Instead of going in search of sunshine this February, I decided in favour of a four-night church-visiting and writing break. I am having no trouble tolerating winter this year; in fact, I am thoroughly enjoying it, so there is no need to escape. I wasn’t really in need of an escape from home, either, but I have learnt to recognise the benefits of a prophylactic holiday: life tends to get very busy from March onwards, with few convenient opportunities after that to take a break until the autumn. For me, now, holidays usually just mean a change of scene and making the time for the important activities that tend to get squeezed when I am busy: church visiting, cello practice, thinking, writing, walking and seeing friends further from home.
I left home at 2pm: later than I intended. It was such a glorious day that, aside from my usual slowness in getting myself and the animals ready, I had to go for a walk before getting into the car. It was a cold, frosty day but the sunshine was warm and bright. I examined my church map and decided to try a couple of churches near the A143 east of Diss: just off my route to Metfield, where I was staying the first night. I couldn’t remember if this was an area with mostly locked churches or mostly open ones, but there were a number of churches along this stretch that I hadn’t yet visited, so I wouldn’t run out of choices.
St Nicholas, Oakley
Outdoor temperature: 4˚C; indoor temperature: 7.4˚C, humidity: 69%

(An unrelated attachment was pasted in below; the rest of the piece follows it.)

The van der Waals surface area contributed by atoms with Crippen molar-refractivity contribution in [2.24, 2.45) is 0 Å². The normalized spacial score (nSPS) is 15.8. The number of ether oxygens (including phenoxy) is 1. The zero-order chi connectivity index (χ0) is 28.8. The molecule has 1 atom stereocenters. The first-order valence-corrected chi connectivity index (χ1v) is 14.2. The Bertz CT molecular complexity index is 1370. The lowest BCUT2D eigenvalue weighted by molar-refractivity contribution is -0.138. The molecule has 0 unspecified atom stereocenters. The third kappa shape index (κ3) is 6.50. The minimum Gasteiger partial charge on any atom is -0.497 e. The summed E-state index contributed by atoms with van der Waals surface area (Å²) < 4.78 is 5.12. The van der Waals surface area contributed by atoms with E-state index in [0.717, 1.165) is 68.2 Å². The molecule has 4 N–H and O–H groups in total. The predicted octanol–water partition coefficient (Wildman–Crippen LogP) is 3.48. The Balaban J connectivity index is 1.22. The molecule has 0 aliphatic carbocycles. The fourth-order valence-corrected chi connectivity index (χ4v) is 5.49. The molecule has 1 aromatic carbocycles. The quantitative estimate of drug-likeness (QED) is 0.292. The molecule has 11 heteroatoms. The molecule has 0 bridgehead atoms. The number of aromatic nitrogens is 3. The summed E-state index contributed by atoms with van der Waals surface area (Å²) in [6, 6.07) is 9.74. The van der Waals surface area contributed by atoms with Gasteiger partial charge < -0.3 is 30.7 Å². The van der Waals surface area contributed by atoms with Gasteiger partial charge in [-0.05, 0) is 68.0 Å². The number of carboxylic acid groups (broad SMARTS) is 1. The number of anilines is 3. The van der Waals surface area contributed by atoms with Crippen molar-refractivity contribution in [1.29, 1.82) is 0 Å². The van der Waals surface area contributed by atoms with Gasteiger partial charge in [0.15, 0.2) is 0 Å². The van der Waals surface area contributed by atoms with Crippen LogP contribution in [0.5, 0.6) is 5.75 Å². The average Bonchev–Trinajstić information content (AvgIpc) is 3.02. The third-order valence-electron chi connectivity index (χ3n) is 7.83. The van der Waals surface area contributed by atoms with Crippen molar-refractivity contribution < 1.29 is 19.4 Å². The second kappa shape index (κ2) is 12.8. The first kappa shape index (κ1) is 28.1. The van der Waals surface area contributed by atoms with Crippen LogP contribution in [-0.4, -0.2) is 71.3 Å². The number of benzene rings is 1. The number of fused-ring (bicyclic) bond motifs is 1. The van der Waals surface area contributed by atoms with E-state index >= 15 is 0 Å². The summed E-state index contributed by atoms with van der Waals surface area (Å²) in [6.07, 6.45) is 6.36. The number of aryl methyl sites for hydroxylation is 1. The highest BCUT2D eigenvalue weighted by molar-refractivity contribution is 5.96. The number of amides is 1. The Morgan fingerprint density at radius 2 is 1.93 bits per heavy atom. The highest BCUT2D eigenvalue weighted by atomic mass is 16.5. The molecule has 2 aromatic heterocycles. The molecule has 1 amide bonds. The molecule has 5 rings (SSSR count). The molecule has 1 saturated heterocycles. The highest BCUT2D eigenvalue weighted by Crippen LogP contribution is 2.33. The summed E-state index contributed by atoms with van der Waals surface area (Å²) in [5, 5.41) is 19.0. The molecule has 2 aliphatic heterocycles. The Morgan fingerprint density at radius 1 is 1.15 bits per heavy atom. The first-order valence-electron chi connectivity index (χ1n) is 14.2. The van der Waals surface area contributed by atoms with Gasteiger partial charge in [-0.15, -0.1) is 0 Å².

I took a right turn up the hill from Oakley village, and followed the lane for half a mile or so until I reached a ‘church open’ sign beside the road. I was delighted to be able to walk straight up to the church with my cello and no uncertainty as to the outcome of my attempt to turn the door handle.
The church was lovely, and so was the acoustic. I warmed up fairly quickly with the help of the sun streaming in through the clear windows. It was my first time alone in a church with my cello since my friend Mandy’s death, and it felt like the only medium suited to expressing the emotions I was feeling.
Nick, Mandy’s husband, had asked me to play the Prelude from the Bach D minor suite at Mandy’s funeral, and it seemed fitting: Nick chose it for different reasons, but it was the last piece I played to Mandy, and she told me it was her favourite suite. At first I worried it might be too sombre, but as soon as I played it I realised it was perfect. I wanted to play it perfectly, too.
I was determined to play from memory, which I never do, even when I know the piece inside out. I don’t do it because I want the security of knowing the music is there, so I can concentrate on the expression of it instead of worrying that I might forget the notes. Sometimes I also find the visual aid helps me to shape phrases better. On this occasion, however, I wanted there to be no physical barrier between the cello – the speaker of music and emotion – and the people listening. And I knew, after playing through it a couple of times, that there wasn’t the slightest danger of my forgetting the notes: it was in my blood.